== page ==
Language: English

Published: New York, New York: National Montessori Promotion Fund, 1916

Article

FIDCR [United States Federal Interagency Day Care Requirements] Halted

Publication: Montessori Observer, vol. 3, no. 2

Pages: 1, 4

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Language: English

ISSN: 0889-5643

Book Section

Montessori Education and Critical Race Theory in the United States

Book Title: The Bloomsbury Handbook of Montessori Education

Pages: 503-511

Americas, Critical race theory, Early childhood care and education, Early childhood education, Maria Montessori - Biographic sources, Maria Montessori - Philosophy, Montessori method of education - Criticism, interpretation, etc., Montessori method of education - History, North America, United States of America

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Abstract/Notes: This chapter explores critical race theory (CRT) within Montessori contexts from the perspective of people of the global majority residing in the U.S. with implications for other oppressed groups globally. CRT developed from American legal scholarship in the 1970s to explain the persistence of racism after the Civil Rights Movement’s apparent success. CRT argues that the legacies of racism persist and provides an analytical lens to examine the ways that racism pervades various facets of life, including education. This chapter examines how Montessori education infused with culturally relevant pedagogy (CRP) and anti-bias/anti-racist (ABAR) curricula and can be a viable alternative to educational systems that perpetuate white supremacy and fail students of the global majority and other marginalized groups. However, the chapter also challenges aspects of Montessori practice that retain a Eurocentric perspective to the exclusion of other cultural, racial, and linguistic groups’ contributions.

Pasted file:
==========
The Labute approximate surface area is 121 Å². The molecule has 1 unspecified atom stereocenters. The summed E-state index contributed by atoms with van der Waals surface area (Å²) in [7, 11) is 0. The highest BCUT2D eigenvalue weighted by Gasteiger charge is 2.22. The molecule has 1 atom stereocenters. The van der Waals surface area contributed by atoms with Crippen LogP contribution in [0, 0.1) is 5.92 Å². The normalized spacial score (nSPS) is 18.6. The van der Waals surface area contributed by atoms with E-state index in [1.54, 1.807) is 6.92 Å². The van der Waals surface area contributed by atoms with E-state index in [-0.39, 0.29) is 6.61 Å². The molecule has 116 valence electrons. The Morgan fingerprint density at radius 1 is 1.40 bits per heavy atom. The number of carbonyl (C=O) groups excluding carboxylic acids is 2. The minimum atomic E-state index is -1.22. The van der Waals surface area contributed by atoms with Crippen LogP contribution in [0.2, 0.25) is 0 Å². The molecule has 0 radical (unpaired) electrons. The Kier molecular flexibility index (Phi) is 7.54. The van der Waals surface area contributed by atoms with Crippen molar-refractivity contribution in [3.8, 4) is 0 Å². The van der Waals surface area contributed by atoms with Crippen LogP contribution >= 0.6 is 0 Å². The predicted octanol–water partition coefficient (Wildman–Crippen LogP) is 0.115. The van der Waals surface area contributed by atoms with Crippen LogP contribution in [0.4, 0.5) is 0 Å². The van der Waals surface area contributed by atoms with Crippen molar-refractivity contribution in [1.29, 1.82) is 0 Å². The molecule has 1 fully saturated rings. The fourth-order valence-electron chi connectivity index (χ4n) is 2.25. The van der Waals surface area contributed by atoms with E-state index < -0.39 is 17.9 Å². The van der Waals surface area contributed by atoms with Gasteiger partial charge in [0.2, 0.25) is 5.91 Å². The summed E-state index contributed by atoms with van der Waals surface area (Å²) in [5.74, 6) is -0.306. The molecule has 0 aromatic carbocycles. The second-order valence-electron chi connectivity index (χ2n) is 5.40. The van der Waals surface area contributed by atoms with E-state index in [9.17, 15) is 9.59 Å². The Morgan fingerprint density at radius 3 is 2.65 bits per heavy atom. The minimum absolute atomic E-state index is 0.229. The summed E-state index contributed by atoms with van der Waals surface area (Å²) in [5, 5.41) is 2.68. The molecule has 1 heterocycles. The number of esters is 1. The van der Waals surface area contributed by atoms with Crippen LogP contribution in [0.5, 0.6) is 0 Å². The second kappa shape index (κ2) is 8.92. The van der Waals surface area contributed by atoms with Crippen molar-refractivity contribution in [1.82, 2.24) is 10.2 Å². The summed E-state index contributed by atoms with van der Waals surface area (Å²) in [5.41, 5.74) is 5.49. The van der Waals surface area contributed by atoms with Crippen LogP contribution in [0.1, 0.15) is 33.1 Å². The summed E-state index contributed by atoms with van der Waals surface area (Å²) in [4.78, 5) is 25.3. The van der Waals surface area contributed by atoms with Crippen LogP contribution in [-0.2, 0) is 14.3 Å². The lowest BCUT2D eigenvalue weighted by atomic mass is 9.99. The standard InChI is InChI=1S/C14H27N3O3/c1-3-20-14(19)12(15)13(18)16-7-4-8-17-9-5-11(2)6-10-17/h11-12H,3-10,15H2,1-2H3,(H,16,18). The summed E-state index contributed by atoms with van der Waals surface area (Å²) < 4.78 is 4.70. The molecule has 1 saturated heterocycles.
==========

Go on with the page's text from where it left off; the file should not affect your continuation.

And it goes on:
Language: English

Published: New York, New York: Bloomsbury Academic, 2023

ISBN: 978-1-350-27561-4 978-1-350-27560-7 978-1-350-27562-1

Series: Bloomsbury Handbooks

Article

Regional Reports [Mexico, United States]

Available from: University of Connecticut Libraries - American Montessori Society Records

Publication: Public School Montessorian, vol. 13, no. 2

Pages: 21

Americas, Central America, Latin America and the Caribbean, Mexico, North America, Public Montessori, United States of America

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Abstract/Notes: El Boletin, January 2001

Language: English

ISSN: 1071-6246

Article

International News [New Zealand, United States]

Publication: Montessori Courier, vol. 1, no. 3

Pages: 22–23

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Language: English

ISSN: 0959-4108

Blog Post

Growth of Public Montessori in the United States: 1975-2014

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Abstract/Notes: The last fifteen years have witnessed a surge of interest in Montessori education. This interest is evident in a rise in research on Montessori, increased mainstream press, and the opening of new Montessori schools. This growth in Montessori programs is evident not just in the private but also in the public sector, where we estimate that over 300 new public Montessori programs have opened since 2000.

Language: English

Published: 2014

Article

International News [United States, India, Trinidad, France, Pacific Islands]

Publication: Montessori Courier, vol. 1, no. 2

Pages: 12–13

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Language: English

ISSN: 0959-4108